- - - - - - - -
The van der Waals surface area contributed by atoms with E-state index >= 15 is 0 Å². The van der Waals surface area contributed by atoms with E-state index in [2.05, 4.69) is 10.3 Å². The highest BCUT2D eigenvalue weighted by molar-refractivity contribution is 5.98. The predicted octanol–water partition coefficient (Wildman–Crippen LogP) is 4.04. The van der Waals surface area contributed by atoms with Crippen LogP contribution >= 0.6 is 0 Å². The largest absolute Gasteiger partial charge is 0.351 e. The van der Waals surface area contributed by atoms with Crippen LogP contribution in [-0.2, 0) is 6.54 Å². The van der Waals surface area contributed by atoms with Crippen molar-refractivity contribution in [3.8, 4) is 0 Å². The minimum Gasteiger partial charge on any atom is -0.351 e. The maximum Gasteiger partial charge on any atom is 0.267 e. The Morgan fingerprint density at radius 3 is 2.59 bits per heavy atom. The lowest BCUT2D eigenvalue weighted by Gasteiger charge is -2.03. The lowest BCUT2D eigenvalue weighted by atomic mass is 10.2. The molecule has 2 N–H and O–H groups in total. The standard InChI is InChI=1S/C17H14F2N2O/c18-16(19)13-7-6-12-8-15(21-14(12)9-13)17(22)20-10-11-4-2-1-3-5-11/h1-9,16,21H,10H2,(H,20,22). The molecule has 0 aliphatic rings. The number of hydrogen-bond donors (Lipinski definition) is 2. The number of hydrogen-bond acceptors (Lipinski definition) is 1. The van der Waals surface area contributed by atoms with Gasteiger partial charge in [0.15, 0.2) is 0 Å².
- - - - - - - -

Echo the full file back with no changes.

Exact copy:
The van der Waals surface area contributed by atoms with E-state index >= 15 is 0 Å². The van der Waals surface area contributed by atoms with E-state index in [2.05, 4.69) is 10.3 Å². The highest BCUT2D eigenvalue weighted by molar-refractivity contribution is 5.98. The predicted octanol–water partition coefficient (Wildman–Crippen LogP) is 4.04. The van der Waals surface area contributed by atoms with Crippen LogP contribution >= 0.6 is 0 Å². The largest absolute Gasteiger partial charge is 0.351 e. The van der Waals surface area contributed by atoms with Crippen LogP contribution in [-0.2, 0) is 6.54 Å². The van der Waals surface area contributed by atoms with Crippen molar-refractivity contribution in [3.8, 4) is 0 Å². The minimum Gasteiger partial charge on any atom is -0.351 e. The maximum Gasteiger partial charge on any atom is 0.267 e. The Morgan fingerprint density at radius 3 is 2.59 bits per heavy atom. The lowest BCUT2D eigenvalue weighted by Gasteiger charge is -2.03. The lowest BCUT2D eigenvalue weighted by atomic mass is 10.2. The molecule has 2 N–H and O–H groups in total. The standard InChI is InChI=1S/C17H14F2N2O/c18-16(19)13-7-6-12-8-15(21-14(12)9-13)17(22)20-10-11-4-2-1-3-5-11/h1-9,16,21H,10H2,(H,20,22). The molecule has 0 aliphatic rings. The number of hydrogen-bond donors (Lipinski definition) is 2. The number of hydrogen-bond acceptors (Lipinski definition) is 1. The van der Waals surface area contributed by atoms with Gasteiger partial charge in [0.15, 0.2) is 0 Å².